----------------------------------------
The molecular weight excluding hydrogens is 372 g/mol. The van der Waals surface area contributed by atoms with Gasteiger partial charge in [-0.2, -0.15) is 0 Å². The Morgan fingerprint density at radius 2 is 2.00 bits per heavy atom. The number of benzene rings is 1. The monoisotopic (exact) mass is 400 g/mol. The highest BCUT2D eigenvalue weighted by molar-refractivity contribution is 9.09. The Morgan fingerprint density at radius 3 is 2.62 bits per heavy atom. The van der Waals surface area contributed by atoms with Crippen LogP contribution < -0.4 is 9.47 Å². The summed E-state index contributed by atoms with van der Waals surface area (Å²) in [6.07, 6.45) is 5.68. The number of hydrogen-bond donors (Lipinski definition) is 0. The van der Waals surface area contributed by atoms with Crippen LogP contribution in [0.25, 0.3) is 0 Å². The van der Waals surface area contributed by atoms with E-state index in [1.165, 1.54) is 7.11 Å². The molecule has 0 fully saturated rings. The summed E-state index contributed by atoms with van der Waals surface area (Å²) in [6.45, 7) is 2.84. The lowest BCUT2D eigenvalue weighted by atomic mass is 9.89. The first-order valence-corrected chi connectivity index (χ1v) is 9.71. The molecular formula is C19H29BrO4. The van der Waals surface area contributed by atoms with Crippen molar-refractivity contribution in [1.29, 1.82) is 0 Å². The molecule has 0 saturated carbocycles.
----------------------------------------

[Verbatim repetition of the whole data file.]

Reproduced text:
The molecular weight excluding hydrogens is 372 g/mol. The van der Waals surface area contributed by atoms with Gasteiger partial charge in [-0.2, -0.15) is 0 Å². The Morgan fingerprint density at radius 2 is 2.00 bits per heavy atom. The number of benzene rings is 1. The monoisotopic (exact) mass is 400 g/mol. The highest BCUT2D eigenvalue weighted by molar-refractivity contribution is 9.09. The Morgan fingerprint density at radius 3 is 2.62 bits per heavy atom. The van der Waals surface area contributed by atoms with Crippen LogP contribution < -0.4 is 9.47 Å². The summed E-state index contributed by atoms with van der Waals surface area (Å²) in [6.07, 6.45) is 5.68. The number of hydrogen-bond donors (Lipinski definition) is 0. The van der Waals surface area contributed by atoms with Crippen LogP contribution in [0.25, 0.3) is 0 Å². The van der Waals surface area contributed by atoms with E-state index in [1.165, 1.54) is 7.11 Å². The molecule has 0 fully saturated rings. The summed E-state index contributed by atoms with van der Waals surface area (Å²) in [6.45, 7) is 2.84. The lowest BCUT2D eigenvalue weighted by atomic mass is 9.89. The first-order valence-corrected chi connectivity index (χ1v) is 9.71. The molecular formula is C19H29BrO4. The van der Waals surface area contributed by atoms with Crippen molar-refractivity contribution in [1.29, 1.82) is 0 Å². The molecule has 0 saturated carbocycles.